In the wake of the court decisions in Ferguson Missouri (Michael Brown) and Staten Island New York (Eric Garner), many people are understandably outraged. Apologists quick to point out “Not Me!”, “It’s not always all about race!” and “Aren’t we ALL post-racial now?” further fan the flames.
However, in a recent New York magazine interview, Chris Rock insightfully points out that despite the current polarizing state of America, it’s NOT black people who’ve made progress… but white people.
Rock, a writer, comedian, actor and director, is arguably one of the smartest people in comedy who’s also known to speak truth to power on stage and off. He tells Frank Rich of New York magazine:
“When we talk about race relations in America or racial progress, it’s all nonsense. … To say that black people have made progress would be to say they deserve what happened to them before.
So, to say Obama is progress is saying that he’s the first black person that is qualified to be president. That’s not black progress. That’s white progress. There’s been black people qualified to be president for hundreds of years.”
“…you know, my kids are smart, educated, beautiful, polite children. There have been smart, educated, beautiful, polite black children for hundreds of years. The advantage that my children have is that my children are encountering the nicest white people that America has ever produced. Let’s hope America keeps producing nicer white people.”
Of course, Rock is quick to point out that apologists still have a hard time with the concept of White Privilege.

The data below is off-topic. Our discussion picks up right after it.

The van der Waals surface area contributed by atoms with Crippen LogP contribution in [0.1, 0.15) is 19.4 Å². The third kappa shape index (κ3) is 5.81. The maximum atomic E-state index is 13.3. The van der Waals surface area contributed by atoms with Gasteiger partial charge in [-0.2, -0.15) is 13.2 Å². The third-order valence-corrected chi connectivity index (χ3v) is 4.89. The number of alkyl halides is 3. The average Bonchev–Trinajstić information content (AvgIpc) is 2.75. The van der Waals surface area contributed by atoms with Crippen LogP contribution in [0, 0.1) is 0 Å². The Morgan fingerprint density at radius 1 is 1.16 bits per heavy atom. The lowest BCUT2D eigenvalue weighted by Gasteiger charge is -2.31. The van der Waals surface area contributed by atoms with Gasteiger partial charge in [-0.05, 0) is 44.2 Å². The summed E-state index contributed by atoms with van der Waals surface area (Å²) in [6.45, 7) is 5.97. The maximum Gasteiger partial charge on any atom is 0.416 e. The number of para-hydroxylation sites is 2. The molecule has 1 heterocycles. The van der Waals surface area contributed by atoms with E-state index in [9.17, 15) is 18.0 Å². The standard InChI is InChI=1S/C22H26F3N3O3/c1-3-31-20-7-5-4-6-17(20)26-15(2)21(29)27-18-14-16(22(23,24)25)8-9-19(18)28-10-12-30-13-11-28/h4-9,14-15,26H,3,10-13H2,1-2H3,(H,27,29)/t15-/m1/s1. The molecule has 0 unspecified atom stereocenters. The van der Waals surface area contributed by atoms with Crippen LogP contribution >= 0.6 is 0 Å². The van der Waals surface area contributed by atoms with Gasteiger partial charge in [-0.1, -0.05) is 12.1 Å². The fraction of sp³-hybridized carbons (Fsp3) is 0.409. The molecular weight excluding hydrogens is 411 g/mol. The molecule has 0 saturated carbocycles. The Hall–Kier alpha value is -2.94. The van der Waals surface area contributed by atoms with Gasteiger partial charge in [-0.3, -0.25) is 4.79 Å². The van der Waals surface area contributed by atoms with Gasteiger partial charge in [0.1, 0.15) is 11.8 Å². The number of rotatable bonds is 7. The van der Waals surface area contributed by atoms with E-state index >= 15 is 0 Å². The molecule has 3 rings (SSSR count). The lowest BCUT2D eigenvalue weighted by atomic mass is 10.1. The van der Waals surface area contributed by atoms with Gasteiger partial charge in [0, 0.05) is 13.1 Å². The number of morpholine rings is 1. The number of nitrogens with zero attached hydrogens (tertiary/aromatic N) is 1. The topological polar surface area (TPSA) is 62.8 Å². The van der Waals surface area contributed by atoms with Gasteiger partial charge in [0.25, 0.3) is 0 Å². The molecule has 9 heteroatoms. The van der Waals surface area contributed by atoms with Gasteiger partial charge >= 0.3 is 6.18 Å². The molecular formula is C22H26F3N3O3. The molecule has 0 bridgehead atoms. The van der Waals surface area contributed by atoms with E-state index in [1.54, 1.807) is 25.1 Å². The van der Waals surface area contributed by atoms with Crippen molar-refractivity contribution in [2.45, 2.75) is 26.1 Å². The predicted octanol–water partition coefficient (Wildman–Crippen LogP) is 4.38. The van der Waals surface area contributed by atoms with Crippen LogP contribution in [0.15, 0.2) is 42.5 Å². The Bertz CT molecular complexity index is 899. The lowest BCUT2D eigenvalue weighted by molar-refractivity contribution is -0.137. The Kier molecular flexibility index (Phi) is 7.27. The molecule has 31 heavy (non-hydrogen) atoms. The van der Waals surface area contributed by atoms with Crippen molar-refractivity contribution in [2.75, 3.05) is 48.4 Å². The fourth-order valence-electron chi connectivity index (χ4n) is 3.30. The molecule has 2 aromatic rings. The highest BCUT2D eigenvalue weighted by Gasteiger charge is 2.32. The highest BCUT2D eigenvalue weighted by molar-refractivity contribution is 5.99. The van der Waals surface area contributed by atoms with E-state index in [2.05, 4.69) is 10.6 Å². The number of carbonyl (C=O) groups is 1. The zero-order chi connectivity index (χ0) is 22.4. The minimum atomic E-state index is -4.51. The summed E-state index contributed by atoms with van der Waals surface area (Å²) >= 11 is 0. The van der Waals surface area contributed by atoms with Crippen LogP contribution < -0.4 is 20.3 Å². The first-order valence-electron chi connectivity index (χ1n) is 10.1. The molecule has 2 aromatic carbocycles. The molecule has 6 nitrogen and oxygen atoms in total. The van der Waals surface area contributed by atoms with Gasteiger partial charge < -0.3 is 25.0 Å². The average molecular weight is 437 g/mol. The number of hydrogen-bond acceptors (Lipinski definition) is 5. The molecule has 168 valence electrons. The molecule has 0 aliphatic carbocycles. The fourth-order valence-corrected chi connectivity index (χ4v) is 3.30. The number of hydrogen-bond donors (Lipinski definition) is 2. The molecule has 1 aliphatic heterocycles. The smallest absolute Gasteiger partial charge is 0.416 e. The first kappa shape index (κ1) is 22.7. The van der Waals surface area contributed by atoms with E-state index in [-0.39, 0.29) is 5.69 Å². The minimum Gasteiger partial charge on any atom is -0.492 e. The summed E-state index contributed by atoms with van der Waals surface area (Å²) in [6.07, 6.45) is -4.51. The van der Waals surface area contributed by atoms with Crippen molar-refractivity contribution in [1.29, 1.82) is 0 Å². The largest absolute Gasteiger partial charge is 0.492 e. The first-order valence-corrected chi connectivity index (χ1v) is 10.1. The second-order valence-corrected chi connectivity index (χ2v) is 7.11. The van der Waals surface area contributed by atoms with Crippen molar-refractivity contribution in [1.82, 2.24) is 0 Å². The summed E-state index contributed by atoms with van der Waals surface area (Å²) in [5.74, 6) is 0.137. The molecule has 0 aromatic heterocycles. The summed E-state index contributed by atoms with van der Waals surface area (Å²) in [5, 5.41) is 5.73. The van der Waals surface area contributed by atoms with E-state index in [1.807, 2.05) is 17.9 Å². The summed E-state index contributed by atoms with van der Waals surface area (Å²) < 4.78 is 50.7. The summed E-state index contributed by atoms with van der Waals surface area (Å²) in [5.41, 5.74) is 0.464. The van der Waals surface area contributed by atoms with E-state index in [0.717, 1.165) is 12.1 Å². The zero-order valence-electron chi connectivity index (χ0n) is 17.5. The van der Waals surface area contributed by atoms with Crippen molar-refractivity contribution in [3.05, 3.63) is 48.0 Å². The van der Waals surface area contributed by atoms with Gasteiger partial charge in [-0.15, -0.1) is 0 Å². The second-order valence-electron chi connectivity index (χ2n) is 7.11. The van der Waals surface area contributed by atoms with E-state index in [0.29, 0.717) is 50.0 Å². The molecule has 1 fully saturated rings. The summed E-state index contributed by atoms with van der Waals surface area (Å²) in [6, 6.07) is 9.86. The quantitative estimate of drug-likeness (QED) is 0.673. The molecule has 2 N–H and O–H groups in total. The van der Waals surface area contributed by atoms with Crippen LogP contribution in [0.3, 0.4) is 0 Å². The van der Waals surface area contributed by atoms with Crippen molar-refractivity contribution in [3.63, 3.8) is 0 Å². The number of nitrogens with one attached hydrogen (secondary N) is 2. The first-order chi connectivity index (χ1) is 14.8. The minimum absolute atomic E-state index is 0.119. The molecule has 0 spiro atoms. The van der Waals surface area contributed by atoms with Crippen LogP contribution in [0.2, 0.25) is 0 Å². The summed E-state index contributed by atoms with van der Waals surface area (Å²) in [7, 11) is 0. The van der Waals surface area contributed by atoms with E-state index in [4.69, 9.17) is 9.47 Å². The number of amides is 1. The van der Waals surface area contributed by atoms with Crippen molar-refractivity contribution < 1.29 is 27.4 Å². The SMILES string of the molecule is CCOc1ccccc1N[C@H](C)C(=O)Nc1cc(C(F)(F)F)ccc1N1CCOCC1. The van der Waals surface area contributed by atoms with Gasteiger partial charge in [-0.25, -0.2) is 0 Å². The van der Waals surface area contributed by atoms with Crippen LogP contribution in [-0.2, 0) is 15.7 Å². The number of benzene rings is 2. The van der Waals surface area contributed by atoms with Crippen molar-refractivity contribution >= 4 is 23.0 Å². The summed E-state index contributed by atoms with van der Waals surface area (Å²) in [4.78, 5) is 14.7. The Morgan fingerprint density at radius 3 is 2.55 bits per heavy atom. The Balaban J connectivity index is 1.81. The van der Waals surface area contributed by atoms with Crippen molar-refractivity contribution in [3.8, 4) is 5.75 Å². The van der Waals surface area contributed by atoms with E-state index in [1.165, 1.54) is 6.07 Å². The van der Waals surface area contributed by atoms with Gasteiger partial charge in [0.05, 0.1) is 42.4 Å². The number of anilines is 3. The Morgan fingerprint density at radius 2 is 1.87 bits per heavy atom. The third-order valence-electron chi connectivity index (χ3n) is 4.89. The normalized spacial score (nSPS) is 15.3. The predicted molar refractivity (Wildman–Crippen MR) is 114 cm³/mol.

“Owning their actions. Not even their actions. The actions of your dad. Yeah, it’s unfair that you can get judged by something you didn’t do, but it’s also unfair that you can inherit money that you didn’t work for.”
It’s important to point out that acknowledging white privilege isn’t the same as self-identifying as racist. Alternatively, and somewhat ironically, not acknowledging it makes one seem complicit in perpetuating racism, the very thing the apologist is seeking to avoid.
Finally, when Rock says he would like to see a special on race that includes all white people and a white interviewer it reminded me of something that already exists. The Whiteness Project is an investigation into how Americans who identify as “white” experience their ethnicity. At first viewing, I was uncertain if what I was watching wasn’t satire. But is that fair?
What does this say about America at this moment in time? Is Rock right about white progress?